How to configure SLF4J with different logger implementations

There are many good benefits in using slf4j library as your Java application logging API layer. Here I will show few examples on how to use and configure it with different loggers.

You can think of slf4j as an Java interface, and then you would need an implementation (ONLY ONE) at runtime to provide the actual logging details, such as writing to STDOUT or to a file etc. Each logging implementation (or called binding) would obviously have their own way of configuring the log output, but your application will remain agnostic and always use the same org.slf4j.Logger API. Let’s see how this works in practice.
 

Using slf4j with Simple logger

Create a Maven based project and this in your pom.xml.

<dependency>
        <groupId>org.slf4j</groupId>
        <artifactId>slf4j-api</artifactId>
        <version>1.7.5</version>
    </dependency>

Now you may use Logger in your Java code like this.

package deng;
import org.slf4j.*;
public class Hello {
    static Logger LOGGER = LoggerFactory.getLogger(Hello.class);
    public static void main(String[] args) {
        for (int i = 0; i < 10; i++)
            if (i % 2 == 0)
                LOGGER.info("Hello {}", i);
            else
                LOGGER.debug("I am on index {}", i);
    }
}

The above will get your program compiled, but when you run it, you will see these output.

bash> java deng.Hello
SLF4J: Failed to load class "org.slf4j.impl.StaticLoggerBinder".
SLF4J: Defaulting to no-operation (NOP) logger implementation
SLF4J: See http://www.slf4j.org/codes.html#StaticLoggerBinder for further details.

What it’s saying is that at runtime, you are missing the logging “implementation” (or the logger binding), so slf4j simply use a “NOP” implmentation, which does nothing. In order to see the output properly, you may try use an simple implementation that does not require any configuration at all! Just go back to your pom.xml and add the following:

<dependency>
        <groupId>org.slf4j</groupId>
        <artifactId>slf4j-simple</artifactId>
        <version>1.7.5</version>
    </dependency>

Now you see logging output on STDOUT with INFO level. This simple logger will default show any INFO level message or higher. In order to see DEBUG messages, you would need to pass in this System Property -Dorg.slf4j.simpleLogger.defaultLogLevel=DEBUG at your Java startup.

Using slf4j with Log4j logger

Now we can experiment and swap different logger implementations, but your application code can remain the same. All we need is ot replace slf4j-simple with another popular logger implementation, such as the Log4j.

<dependency>
        <groupId>org.slf4j</groupId>
        <artifactId>slf4j-log4j12</artifactId>
        <version>1.7.5</version>
    </dependency>

Again, we must configure logging per implementation that we picked. In this case, we need an src/main/resources/log4j.properties file.

log4j.rootLogger=DEBUG, STDOUT
    log4j.logger.deng=INFO
    log4j.appender.STDOUT=org.apache.log4j.ConsoleAppender
    log4j.appender.STDOUT.layout=org.apache.log4j.PatternLayout
    log4j.appender.STDOUT.layout.ConversionPattern=%5p [%t] (%F:%L) - %m%n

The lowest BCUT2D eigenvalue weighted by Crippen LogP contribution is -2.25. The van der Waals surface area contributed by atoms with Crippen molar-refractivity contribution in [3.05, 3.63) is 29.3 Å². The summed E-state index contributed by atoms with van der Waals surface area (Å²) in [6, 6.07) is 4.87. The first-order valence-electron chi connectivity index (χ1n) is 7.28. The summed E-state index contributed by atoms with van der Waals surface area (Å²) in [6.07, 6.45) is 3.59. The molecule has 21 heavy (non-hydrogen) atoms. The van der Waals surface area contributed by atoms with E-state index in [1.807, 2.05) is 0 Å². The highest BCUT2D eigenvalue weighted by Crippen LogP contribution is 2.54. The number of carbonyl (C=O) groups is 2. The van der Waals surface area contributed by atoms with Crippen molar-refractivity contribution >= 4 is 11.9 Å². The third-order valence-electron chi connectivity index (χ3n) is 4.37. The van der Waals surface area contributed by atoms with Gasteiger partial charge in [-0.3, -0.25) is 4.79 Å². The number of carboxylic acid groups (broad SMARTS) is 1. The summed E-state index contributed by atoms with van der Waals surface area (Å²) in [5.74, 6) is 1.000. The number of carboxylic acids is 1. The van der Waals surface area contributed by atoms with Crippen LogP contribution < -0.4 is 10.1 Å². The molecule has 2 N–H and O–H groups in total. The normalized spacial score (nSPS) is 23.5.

Re-run your program, and you should see similar output.

Using slf4j with JDK logger

The JDK actually comes with a logger package, and you can replace pom.xml with this logger implementation.

<dependency>
        <groupId>org.slf4j</groupId>
        <artifactId>slf4j-jdk14</artifactId>
        <version>1.7.5</version>
    </dependency>

Now the configuration for JDK logging is a bit difficult to work with. Not only need a config file, such as src/main/resources/logging.properties, but you would also need to add a System properties -Djava.util.logging.config.file=logging.properties in order to have it pick it up. Here is an example to get you started:

level=INFO

handlers=java.util.logging.ConsoleHandler
java.util.logging.ConsoleHandler.level=FINEST
deng.level=FINEST

Using slf4j with Logback logger

The logback logger implementation is a super dupa quality implementation. If you intend to write serious code that go into production, you may want to evaluate this option. Again modify your pom.xml to replace with this:

<dependency>
        <groupId>ch.qos.logback</groupId>
        <artifactId>logback-classic</artifactId>
        <version>1.0.13</version>
    </dependency>

Here is a sample of configuration src/main/resources/logback.xml to get things started.

<configuration>
  <appender name="STDOUT" class="ch.qos.logback.core.ConsoleAppender">
    <encoder>
      <pattern>%d{HH:mm:ss.SSS} [%thread] %-5level %logger{36} - %msg%n</pattern>
    </encoder>
  </appender>
<logger name="deng" level="DEBUG"/>
<root level="INFO">
    <appender-ref ref="STDOUT" />
  </root>
</configuration>

Writing your own library with slf4j logger

If you are providing an Java library for large end users consumption, it’s good idea to set your project to depend on slf4j-api only, and then let your user choose any logger implementation at their development or runtime environment. As end users, they may quickly select one of option above and take advatage of their own favorite logging implementation features.

Resources

 

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One Response to "How to configure SLF4J with different logger implementations"

  1. ken says:

    Would be nice if we could configure this at runtime w/o using a properties file…e.g., would be useful for Android debugging.

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